Environmental Science (3 hrs) (D) This course provides a broad view of the scientific basis for studying and understanding the challenges caused by the impact of human activity on the Earth's climate and resources. Three lectures/discussion sessions are held each week. Readings from the text and supplementary reading assignments and videos will be discussed. Guest lecturers from other departments will occasionally be invited to speak. Does NOT fulfill the Natural World Foundation.
Environmental Geology (3) (S) This is a first course in geology, presenting a complete survey of geological science concepts and information. The study of virtual video field trips, process animations, and drone terrain surveys is required. Two field trips to local Kansas geological sites are required. Students will develop a broad knowledge of physical and historical geology, and learn to identify rock and mineral types from the College specimen collection. (NW)
Earth Science (3) (F) This course introduces the student to the fields of geology, oceanography, and meteorology and applies knowledge from these areas to environmental concerns. Topics interrelating these fields, such as air and water quality, and climatic effects of pollution are explored. (NW, SM)
The Origins of Major Theories in Science (3) (S) The student will be introduced to major hypotheses in several different areas of natural science by reading original writings by the creators of these hypotheses. After examination of the original hypothesis in its original context and with its original implications, the student will examine the current status of this hypothesis as a central paradigm in our modern understanding of the natural world. Thus, the student will be exposed to central ideas in very different areas of our modern understanding of nature. Offered spring semester of odd years. (NW, SM)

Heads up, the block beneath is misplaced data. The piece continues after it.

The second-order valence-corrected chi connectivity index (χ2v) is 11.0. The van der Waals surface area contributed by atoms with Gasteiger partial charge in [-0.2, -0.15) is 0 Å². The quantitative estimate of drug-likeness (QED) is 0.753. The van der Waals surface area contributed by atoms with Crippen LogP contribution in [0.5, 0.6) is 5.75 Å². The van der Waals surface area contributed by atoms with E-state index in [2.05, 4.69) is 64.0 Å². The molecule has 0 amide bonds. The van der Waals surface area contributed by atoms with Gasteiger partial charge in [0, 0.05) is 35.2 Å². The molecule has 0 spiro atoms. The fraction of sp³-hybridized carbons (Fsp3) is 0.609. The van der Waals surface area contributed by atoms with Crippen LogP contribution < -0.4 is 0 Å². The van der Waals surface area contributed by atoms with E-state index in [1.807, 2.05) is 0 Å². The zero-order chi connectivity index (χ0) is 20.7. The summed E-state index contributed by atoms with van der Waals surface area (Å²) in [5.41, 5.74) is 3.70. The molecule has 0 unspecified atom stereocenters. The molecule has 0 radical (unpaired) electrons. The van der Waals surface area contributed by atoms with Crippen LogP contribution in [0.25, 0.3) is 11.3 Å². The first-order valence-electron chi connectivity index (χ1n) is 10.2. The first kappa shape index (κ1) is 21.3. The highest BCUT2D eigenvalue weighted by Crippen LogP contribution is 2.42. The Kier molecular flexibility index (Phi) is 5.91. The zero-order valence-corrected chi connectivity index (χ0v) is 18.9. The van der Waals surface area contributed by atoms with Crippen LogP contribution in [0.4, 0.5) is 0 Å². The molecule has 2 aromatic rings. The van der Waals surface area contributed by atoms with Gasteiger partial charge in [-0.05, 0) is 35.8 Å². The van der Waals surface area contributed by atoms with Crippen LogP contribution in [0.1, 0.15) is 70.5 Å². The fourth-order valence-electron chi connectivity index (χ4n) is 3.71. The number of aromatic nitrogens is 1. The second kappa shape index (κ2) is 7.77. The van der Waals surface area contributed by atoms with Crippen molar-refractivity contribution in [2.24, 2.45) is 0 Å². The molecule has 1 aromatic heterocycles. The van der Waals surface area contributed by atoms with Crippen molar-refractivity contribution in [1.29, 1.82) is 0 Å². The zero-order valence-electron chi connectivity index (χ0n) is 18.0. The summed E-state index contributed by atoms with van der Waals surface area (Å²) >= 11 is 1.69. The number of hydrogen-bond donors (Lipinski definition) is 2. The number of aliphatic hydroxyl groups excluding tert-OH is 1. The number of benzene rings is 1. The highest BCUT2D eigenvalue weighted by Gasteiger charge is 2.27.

World Regional Geography (3) (B) This course focuses on the ideas, concepts, and models of regional geography as related to the study of the major realms and regions of the world. (PC, NW, GP)
Historical Readings in Natural Science (3) (D) Students will learn about major developments in our understanding of nature by reading works written by the people responsible for those developments. Following the method of a Great Books course, the class sessions will generally employ the Socratic Method, where questions are asked and discussion between the students and the instructor and among the students is guided by the instructor to help the students uncover the significance of the readings. In addition, the students will be given insight into the scientific method and how major changes occur in science. (NW, SM, VC)